Aberdeen museum recovery still weeks away

Attempts to recover artifacts from the Aberdeen Museum of History are still in the distant future.

According to Aberdeen Parks Director Stacie Barnum, the city needs to hire a structural engineer to assess what areas of the structure are unsafe before anyone is allowed in to recover items that may have survived June’s Armory building fire.

Barnum said it could take up to four weeks before the city hires the engineer and begins work.

After that, Barnum said the city would need a separate company to clean up the building and a third group that would carry out the recovery. All of these contractors would need to be approved by the Aberdeen City Council before being hired.

The primary concern for former museum director Dann Sears is that the exhibition catalog is still inside the building on computer hard drives. Sears said he wishes the process to recover artifacts could go faster, as with every passing day it becomes more likely the hard drive is not salvageable.

“That window of time is closing for us, if we don’t get in there and get them out, chances are (the hard drives) will corrode and rust, and we won’t be able to get the information on those,” said Sears.

The digital catalog has important information for each artifact in the museum, such as the date it’s from, the manufacturer, who donated it and where it was stored in the museum.

This same catalog is stored both on a basement computer hard drive and on a server on the main floor. The basement floor had been filled with four feet of water at one point.

When hired companies come in to clean the museum and make it safe for entry, Sears said he hopes they take precautions to avoid damaging any artifacts that may be hidden under rubble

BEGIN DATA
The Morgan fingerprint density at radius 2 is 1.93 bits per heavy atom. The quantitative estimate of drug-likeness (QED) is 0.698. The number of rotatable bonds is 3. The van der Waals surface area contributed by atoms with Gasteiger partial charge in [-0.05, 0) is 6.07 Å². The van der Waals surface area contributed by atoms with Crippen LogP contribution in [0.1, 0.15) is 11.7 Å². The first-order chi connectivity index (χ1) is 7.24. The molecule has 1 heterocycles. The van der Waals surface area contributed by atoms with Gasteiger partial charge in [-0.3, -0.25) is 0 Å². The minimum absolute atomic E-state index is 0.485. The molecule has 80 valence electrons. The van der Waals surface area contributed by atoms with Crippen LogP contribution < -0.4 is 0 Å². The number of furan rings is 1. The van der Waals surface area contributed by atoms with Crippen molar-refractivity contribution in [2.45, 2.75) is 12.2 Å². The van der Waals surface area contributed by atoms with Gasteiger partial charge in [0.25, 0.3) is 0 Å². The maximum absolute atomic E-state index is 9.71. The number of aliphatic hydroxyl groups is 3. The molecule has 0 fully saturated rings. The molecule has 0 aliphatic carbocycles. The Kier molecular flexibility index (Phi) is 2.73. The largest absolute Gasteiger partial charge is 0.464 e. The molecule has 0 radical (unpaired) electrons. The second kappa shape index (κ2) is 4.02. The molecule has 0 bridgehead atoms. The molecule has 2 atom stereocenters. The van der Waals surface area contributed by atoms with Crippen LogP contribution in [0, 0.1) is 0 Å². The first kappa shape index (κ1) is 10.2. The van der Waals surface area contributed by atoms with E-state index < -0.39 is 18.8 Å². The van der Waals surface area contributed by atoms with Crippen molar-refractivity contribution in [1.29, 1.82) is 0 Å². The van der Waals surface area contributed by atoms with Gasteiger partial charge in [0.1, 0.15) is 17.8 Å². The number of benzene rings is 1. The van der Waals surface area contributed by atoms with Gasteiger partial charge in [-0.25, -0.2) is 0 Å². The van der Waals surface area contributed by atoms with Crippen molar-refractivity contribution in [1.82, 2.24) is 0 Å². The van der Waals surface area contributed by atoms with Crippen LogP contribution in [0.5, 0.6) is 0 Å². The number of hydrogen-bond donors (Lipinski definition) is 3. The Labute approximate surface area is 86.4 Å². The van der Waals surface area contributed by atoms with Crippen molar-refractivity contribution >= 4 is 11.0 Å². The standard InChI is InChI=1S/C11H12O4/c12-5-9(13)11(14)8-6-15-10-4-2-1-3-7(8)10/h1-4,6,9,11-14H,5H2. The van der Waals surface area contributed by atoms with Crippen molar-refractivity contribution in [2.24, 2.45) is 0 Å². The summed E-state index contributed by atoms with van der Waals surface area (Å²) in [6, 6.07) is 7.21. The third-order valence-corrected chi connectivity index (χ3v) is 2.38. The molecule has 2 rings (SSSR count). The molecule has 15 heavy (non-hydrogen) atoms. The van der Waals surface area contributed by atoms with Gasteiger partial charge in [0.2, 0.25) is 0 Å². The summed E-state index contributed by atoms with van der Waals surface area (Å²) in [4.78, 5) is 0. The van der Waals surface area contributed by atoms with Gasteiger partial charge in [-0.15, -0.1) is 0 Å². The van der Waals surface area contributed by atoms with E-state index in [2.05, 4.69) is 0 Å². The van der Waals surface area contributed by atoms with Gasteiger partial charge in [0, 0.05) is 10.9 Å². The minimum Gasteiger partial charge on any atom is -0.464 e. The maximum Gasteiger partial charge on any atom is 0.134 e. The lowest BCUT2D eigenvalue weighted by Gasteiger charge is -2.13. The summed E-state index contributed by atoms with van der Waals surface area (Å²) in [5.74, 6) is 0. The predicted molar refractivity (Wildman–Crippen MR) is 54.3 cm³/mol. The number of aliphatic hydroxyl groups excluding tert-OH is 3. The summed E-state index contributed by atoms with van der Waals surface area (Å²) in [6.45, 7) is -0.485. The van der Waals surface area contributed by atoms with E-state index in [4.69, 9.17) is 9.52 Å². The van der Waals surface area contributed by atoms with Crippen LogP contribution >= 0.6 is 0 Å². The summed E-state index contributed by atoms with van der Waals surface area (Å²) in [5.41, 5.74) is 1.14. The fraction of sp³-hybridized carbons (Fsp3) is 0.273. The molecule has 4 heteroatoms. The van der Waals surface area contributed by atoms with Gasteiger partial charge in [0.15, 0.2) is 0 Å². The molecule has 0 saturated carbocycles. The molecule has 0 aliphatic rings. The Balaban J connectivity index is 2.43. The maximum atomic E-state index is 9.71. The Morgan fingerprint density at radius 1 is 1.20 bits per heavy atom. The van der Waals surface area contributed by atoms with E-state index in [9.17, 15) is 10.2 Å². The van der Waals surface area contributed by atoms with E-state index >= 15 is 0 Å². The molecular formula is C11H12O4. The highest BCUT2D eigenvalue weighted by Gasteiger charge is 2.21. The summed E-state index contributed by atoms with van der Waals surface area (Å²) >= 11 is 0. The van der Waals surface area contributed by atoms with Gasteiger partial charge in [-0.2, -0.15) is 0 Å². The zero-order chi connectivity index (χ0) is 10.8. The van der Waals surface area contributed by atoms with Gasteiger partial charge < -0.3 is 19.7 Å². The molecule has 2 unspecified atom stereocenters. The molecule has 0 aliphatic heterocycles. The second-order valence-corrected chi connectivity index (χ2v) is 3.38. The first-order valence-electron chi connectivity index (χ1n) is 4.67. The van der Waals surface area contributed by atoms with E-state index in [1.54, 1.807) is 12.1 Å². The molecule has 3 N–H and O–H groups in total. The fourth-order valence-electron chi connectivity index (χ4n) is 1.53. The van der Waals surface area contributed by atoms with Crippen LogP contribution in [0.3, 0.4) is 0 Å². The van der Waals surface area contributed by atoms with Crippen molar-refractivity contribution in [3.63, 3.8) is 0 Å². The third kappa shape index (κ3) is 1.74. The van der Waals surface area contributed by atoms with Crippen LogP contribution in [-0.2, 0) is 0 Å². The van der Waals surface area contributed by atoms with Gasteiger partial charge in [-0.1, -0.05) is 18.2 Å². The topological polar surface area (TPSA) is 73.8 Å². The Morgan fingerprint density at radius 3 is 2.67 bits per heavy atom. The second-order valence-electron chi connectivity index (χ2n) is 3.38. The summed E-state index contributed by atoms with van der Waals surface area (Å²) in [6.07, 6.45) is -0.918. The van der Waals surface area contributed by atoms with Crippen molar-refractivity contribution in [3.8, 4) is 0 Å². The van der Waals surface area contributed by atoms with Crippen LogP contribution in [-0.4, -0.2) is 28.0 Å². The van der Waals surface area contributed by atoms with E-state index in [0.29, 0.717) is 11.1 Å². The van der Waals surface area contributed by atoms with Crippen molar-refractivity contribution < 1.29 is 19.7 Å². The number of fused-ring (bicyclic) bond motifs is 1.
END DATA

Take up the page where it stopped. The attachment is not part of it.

“I wouldn’t like to just see people shoveling stuff into a pile with a fork loader,” said Sears. “It’s almost like an archaeological site now.”

Shortly after the fire, Mayor Erik Larson declared a state of emergency so he could enter into a contract with ServPro, which salvaged documents from the basement archives, without needing the City Council’s approval.

At this week’s council meeting, Aberdeen City Attorney Patrice Kent said the city wanted to use the state of emergency so Larson could enter into a contract with a structural engineer without needing council approval.

However, because so much time has passed since the state of emergency was made, Kent said the city’s auditor would not approve of the city entering an agreement in this way.

“The final response that came from the auditor was: It’s too long since it happened,” said Kent. “Despite that we didn’t know when the site would be released, that we didn’t know when we’d have these opportunities, the auditor said internally, ‘We will not be able to stand behind an emergency proclamation for contracting at this phase.’”

When a salvage company is hired by the city, Barnum said they would be the only ones allowed into the building due to the various hazards.

“There are a lot of different kinds of mold in there,” said Barnum. “We’ll have to test for asbestos. There are too many hazardous materials for just an average person to go in there.”